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Mas de Daumas Gassac

post #1 of 15
Thread Starter 
According to my local wine guy, it's on par with "some of the best in the world," although I've never heard of the specific Chateaux he mentioned. 104,000 bottles produced in 99, the vintage I picked up as a sample. Tasting notes later in the week. Tom
post #2 of 15
It's one of the most famous French "vin de pays" (vin de pays de l'Hérault), a southern Médoc. It ages well, apparently. In the end, it's a "second vin" with great quality for the value. PS: to answer your question from another thread, I was in Princeton in the early nineties last.
post #3 of 15
post #4 of 15
Thread Starter 
Thanks Fabienne, again impressed with the depth and breadth and most importantly speed of knowledge around here.  I'm greatly looking forward to opening this up and seeing where that 25 Euro went.  Nice website too.  Sounds like I'm going to hit the '99 in its 'sour spot' between years 4 and 7, at least according to the vintner. This becomes yet another stopping point on my eventual trip to southern France   As for the other threads, work got overwhelming for a couple of days there so I lost track.  Princeton is one of the places that will keep me defending New Jersey until the day I die. Tom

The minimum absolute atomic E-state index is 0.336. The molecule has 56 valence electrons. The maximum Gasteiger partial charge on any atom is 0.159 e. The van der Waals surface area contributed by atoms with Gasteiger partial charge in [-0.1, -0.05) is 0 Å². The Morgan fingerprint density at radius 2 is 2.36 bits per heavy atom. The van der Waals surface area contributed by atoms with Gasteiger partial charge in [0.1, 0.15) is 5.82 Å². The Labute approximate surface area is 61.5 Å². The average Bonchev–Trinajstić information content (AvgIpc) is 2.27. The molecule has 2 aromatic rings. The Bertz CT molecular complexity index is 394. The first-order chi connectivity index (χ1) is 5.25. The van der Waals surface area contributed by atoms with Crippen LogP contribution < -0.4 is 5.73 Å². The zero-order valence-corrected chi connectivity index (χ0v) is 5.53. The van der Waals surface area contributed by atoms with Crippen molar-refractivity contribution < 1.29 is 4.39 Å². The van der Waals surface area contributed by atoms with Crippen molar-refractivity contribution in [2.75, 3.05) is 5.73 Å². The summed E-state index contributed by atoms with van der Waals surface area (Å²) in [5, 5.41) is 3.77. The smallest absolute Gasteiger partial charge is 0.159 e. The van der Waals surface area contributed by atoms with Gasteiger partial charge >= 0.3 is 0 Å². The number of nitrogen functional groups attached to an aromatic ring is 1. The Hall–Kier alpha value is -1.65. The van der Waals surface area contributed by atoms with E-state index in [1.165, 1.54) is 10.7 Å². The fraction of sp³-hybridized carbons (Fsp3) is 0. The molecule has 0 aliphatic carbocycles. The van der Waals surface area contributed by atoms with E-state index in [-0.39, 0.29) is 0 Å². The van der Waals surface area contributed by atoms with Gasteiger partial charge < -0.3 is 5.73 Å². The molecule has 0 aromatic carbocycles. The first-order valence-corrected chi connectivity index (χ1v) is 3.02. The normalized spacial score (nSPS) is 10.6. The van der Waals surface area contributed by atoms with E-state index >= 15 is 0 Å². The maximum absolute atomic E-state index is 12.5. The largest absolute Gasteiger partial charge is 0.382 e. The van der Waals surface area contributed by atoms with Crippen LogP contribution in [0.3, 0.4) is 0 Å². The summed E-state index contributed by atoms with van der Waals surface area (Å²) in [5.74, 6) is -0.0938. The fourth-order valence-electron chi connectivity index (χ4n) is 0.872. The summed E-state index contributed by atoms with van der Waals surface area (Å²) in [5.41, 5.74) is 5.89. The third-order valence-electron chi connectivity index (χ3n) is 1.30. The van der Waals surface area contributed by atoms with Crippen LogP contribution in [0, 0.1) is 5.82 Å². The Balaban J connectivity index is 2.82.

post #5 of 15
It's gotten good TNs from the ERP board, although I've never tried it myself.
post #6 of 15
Thread Starter 
I'm sure you've explained this before, so forgive me. TNs? ERP board? If that's anything like a StyleForum for wine I'll have to check it out. Tom
post #7 of 15
TNs = Tasting Notes ERP board: http://fora.erobertparker.com WS board: http://forums.winespectator.com VC board: http://www.vinocellar.com There are a few more wine boards as well, probably 2-3 more than I am not listing, but IMO those are the most active. BTW, if you thought people here are hardcore about clothes, people on ERP are MEGA hardcore about wine... so I would probably lurk for a bit and tread softly when you start posting, they are all quite nice though... ERP is a "real names" board.
post #8 of 15
Quote:
If that's anything like a StyleForum for wine I'll have to check it out.
The best by far is Robin Garr's Wine Lovers' Discussion Group.
post #9 of 15